miss world

Last week I was driving Hanley home from swimming class while it was raining and she said, “Timothy?”

“Yes, ma’am?” When she’s being particularly bossy and treating me like The Help I tend to refer to her as “ma’am” or “Miss Hanley.” This not only fulfills my desire to give a bitchy response, but I like to think it also reinforces her parents’ desire for her to respond to her teachers and other authority figures as Sir, Ma’am, or Mister and Miss Whozamawhatsit.

“What are those black things?”

Black things? Uh, oh. With my mind still stuck on The Help, I began to worry.

“Uh, black things? What are you talking about, Hanley?”

Her frequent use of the word thing is also a new development. Within the last week someone taught her the word “thing” and that it can be used as a substitute for other words, and I’d like to smack that person upside the head, because now I spend at least five to ten minutes during every conversation I have with Hanley trying to figure out her definition of thing at that moment. Usually, it’s a word she knows and uses every day, like door, drawer, or verisimilitude. Just kidding on that last one. She usually says plausibility.

“Those black things.”

“I can’t look where you’re pointing, Hanley, because I’m driving in the rain and I’m not about to get in another car accident with you in the car. You’ll have to describe the black things to me.”

Long pause. Then, “What is describe?”

Nothing makes me happier than when Hanley asks me what a word means and she knows it. “I’m glad you asked. When you go into detail about a particular object, what it looks like, smells like, what color it is, that’s describing it, or providing a description of the object. For example, your dress is pink, frilly, and sleeveless. Or, your brother is smart, funny, and smells like Triscuits. Now, can you describe the black things for me?”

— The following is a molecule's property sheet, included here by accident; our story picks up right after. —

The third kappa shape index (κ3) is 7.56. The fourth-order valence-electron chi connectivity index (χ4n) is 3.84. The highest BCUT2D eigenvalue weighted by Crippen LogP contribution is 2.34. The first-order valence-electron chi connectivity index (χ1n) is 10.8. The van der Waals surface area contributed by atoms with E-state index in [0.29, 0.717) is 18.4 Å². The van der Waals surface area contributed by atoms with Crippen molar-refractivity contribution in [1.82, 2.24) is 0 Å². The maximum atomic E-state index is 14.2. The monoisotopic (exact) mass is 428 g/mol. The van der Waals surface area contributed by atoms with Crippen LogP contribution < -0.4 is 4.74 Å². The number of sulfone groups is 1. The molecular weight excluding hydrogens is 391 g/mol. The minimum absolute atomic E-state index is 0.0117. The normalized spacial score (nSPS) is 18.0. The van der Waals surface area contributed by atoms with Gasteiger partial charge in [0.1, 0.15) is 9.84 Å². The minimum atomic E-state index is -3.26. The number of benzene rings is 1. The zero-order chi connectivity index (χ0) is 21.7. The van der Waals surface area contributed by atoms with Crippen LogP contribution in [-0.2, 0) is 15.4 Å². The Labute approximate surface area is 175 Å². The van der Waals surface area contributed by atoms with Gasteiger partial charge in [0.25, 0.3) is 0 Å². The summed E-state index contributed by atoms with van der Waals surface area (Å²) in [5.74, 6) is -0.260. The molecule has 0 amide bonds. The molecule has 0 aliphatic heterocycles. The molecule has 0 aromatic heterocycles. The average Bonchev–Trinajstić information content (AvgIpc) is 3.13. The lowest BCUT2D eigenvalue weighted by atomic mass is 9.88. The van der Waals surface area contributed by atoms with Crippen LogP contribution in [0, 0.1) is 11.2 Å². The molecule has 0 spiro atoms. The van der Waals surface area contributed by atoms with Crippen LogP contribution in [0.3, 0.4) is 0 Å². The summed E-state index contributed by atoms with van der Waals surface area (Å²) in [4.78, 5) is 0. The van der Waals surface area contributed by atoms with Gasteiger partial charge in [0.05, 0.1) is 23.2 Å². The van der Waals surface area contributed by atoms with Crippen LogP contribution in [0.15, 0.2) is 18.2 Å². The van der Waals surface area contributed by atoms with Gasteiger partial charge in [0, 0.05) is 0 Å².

“Oh! Okay. They’re black.”

“Uh, right. I gathered that. Can you be a little more specific. I mean, give me a few more details?”

“The black things there on the car that make noise and move and–there they go!”

“Oh! The wind–” I stopped. Should I say windshield or windscreen? It would be kind of cool to teach her British terms for American things. But then she’d sound like Madonna. No, not good. “Those are windshield wipers.”

“Fish field swipers.”

Now she sounded like Courtney Love. “Very good, Hanley.”

About timothyjlambert

Timothy J. Lambert is allegedly a writer.
This entry was posted in Uncategorized and tagged , . Bookmark the permalink.

7 Responses to miss world

  1. Becky says:

    HA HA HA HA. Priceless.

  2. Rhonda says:

    I enjoy your “Hanley Stories.” You allow us to see the world throu a child’s eye’s. And, your toughts on how you will respond to her are hilarious. Thank you for bringing smiles to North Carolina.

  3. The Rhonda says:

    I don’t know why, but I suddenly pictured Hanley as Opus the Penguin, who often mispronounced words and had an affinity for fish. This is not a bad thing, as I think Opus rocks.

  4. ablueskyboy says:

    Ha Ha Ha…

    And, suddenly, like another story of Fairly Odd Parents: All Cars Have Fish Field (TM) Swipers.

  5. Mark says:

    Teach her to speak British! Americans love it!

Leave a Reply

Your email address will not be published. Required fields are marked *

You may use these HTML tags and attributes: <a href="" title=""> <abbr title=""> <acronym title=""> <b> <blockquote cite=""> <cite> <code> <del datetime=""> <em> <i> <q cite=""> <strike> <strong>